The Alabama Attorney General today filed a lawsuit against the early release of nearly 400 inmates on Tuesday, accusing the families of the victims were not properly notified of their release.
Lawsuits filed by Attorney General Steve Marshall against Alabama parole and parole commissioner Kam Ward and Alabama corrections commissioner Jon Hamm seek to delay the early release of 369 inmates due to leave Alabama prison on Tuesday. is seeking
“This complaint seeks the early release of an inmate currently detained by the Alabama Department of Corrections (ADOC) under the supervision of the Alabama Office of Pardons and Paroles (ABPP) until (Ham) takes legally required action. “Inmate Victim Notice,” the lawsuit complaint states.
“Under Alabama Law 2021-549, because the victims have not been notified of the release of the inmates, currently scheduled for January 31, 2023, the state has issued an emergency motion for a temporary restraining order on a separate motion. We are also seeking,” the lawsuit states.
The release, which places early released inmates under the supervision of the Alabama Department of Pardons, is based on a bill passed by the state legislature in 2021. Inmates will be released from correctional facilities across the state, although the parole and Alabama Department of Corrections said they would not be released to the media, according to a notice obtained by AL.com from the Alabama Department of Pardons. Those without transportation from prison by friends or family will be taken to a nearby bus stop and dropped off.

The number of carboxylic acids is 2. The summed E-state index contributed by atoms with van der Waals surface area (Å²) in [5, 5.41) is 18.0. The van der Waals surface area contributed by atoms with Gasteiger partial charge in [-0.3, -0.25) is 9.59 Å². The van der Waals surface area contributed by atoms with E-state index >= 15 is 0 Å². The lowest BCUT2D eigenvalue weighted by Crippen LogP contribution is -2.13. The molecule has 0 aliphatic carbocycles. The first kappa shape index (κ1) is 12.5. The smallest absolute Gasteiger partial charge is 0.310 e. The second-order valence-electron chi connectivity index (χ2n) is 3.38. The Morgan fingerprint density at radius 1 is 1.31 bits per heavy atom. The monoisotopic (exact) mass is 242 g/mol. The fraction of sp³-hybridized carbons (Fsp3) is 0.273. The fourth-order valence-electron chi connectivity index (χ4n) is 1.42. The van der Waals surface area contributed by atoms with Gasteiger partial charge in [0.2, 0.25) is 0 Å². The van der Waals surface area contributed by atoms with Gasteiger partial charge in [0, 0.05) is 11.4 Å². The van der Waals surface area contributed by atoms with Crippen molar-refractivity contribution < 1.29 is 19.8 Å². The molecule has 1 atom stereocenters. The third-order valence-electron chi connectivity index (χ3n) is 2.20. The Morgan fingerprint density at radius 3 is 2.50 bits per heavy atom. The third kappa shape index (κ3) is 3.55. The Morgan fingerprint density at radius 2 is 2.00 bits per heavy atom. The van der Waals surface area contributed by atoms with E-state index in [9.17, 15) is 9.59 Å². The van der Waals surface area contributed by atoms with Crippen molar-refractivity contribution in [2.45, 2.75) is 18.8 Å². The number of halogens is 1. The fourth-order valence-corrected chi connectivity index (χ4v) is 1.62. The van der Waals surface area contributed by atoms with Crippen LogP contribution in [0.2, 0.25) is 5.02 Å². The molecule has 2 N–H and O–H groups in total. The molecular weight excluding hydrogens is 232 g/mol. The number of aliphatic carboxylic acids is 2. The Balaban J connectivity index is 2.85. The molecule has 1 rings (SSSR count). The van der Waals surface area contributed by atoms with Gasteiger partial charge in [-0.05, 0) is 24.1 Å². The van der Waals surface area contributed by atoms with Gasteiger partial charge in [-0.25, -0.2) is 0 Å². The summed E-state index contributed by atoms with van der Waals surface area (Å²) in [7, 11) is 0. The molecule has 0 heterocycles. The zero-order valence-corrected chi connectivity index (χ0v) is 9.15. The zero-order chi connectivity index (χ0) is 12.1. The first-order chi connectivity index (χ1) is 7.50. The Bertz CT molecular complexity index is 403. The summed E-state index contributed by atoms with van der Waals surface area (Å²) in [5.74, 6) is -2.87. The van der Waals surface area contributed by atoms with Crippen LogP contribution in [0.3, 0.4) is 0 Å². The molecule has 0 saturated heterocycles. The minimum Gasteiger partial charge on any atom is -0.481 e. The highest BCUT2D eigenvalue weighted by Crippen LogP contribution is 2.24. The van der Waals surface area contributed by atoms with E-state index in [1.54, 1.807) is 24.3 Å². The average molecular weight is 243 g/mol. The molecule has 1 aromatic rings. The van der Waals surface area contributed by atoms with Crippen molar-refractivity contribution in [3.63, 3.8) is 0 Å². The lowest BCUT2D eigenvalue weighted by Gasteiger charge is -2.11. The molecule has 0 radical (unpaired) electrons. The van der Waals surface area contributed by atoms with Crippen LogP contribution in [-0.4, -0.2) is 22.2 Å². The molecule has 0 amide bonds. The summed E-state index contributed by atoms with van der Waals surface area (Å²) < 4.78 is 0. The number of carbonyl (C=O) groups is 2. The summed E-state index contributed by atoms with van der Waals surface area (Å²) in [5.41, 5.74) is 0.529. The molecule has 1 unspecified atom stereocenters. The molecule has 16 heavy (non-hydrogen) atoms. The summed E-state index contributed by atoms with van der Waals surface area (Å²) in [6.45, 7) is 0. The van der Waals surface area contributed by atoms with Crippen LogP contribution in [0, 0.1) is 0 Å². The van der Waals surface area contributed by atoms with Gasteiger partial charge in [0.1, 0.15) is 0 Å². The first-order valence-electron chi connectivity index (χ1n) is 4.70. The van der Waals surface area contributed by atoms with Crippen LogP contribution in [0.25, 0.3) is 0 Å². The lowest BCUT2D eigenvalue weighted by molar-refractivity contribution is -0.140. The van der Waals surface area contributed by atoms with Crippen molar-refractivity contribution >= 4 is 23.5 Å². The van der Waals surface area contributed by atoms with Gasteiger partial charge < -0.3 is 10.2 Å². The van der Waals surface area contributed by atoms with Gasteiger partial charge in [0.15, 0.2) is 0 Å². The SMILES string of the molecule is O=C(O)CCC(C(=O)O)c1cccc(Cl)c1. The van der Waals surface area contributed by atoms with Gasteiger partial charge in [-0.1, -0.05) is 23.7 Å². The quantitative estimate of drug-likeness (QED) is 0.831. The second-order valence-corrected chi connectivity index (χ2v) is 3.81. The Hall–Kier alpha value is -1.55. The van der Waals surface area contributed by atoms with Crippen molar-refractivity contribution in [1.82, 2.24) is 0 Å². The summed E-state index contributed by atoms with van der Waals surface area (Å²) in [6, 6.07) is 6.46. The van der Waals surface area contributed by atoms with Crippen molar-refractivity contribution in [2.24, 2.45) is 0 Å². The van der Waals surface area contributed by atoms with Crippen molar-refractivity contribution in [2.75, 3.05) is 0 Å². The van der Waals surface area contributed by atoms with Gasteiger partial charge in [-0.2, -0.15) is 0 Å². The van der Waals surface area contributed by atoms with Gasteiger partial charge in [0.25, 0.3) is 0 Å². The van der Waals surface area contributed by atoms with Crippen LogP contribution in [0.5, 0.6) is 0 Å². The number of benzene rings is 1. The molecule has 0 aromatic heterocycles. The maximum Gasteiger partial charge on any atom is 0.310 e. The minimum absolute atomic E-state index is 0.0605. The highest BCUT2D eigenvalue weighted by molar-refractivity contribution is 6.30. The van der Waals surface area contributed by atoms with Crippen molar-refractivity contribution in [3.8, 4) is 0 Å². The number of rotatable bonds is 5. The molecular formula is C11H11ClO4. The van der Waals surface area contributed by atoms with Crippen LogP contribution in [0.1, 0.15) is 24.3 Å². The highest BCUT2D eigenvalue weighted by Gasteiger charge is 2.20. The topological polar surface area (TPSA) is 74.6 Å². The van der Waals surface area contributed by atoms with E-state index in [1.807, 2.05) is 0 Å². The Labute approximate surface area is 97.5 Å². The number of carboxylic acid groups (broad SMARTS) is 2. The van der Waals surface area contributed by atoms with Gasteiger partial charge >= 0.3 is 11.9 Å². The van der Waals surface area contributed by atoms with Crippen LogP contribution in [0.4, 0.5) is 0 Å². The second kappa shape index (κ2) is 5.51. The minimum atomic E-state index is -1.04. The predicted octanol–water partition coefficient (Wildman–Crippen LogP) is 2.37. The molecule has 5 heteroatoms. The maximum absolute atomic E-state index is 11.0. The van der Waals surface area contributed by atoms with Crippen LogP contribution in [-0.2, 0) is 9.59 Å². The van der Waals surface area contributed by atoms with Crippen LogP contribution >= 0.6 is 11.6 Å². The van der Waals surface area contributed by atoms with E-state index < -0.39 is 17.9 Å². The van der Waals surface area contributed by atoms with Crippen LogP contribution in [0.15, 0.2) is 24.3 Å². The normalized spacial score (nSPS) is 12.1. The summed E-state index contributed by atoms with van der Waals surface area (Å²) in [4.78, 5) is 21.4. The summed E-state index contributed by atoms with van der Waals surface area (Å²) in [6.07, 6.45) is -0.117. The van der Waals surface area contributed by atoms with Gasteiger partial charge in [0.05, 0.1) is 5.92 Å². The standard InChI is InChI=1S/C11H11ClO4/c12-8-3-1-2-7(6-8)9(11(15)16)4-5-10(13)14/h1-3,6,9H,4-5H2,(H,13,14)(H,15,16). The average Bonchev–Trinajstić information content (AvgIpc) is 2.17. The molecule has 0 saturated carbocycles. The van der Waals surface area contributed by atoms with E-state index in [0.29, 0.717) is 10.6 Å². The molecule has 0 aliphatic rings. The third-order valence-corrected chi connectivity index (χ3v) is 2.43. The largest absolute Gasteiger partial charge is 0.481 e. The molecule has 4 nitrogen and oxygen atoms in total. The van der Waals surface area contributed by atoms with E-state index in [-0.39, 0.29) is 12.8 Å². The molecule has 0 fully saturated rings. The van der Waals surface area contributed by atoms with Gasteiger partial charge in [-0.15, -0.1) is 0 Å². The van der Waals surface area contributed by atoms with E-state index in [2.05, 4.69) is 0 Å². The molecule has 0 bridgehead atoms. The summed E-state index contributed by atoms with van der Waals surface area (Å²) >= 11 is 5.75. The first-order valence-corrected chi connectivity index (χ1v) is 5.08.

Each released inmate will be equipped with an ankle monitor. Most of the inmates included in Tuesday’s release are expected to complete their sentences and be released from prison later this year, and many will be released within the next few months.
Ward said Monday that his agency complies with the law.
“The law was passed in 2021, so we will follow it as written. We will enforce it,” Ward said.
Governor Kay Ivey signed House Bill 2 in 2021 to provide for the mandatory early release of certain inmates. The law will take effect January 31, prompting its release on Tuesday.
“Based on the length of the inmate’s sentence, the inmate will be released three to twelve months early and will be monitored by the Amnesty and Parole Board for the remainder of their sentence and will be subject to electronic surveillance for a period of time. A time determined by the Director of Pardons and Parole, according to.
“All violent crimes leave the victim or the family of the victim behind. We have long recognized the right of victims of crime, or their families, to receive malpractice,” Marshall writes.
ADOC had contact information for fewer than 20 victims, according to Marshall’s lawsuit.
“ADOC has not fulfilled its legal obligation to notify victims of the early release of offenders from prison and, failing to fulfill this obligation by January 31, 2023, ADOC will legally release them. They cannot be legally accepted by the Amnesty and Parole Commission, and those inmates will be released early.”
Neither ADOC nor ABPP responded in court records.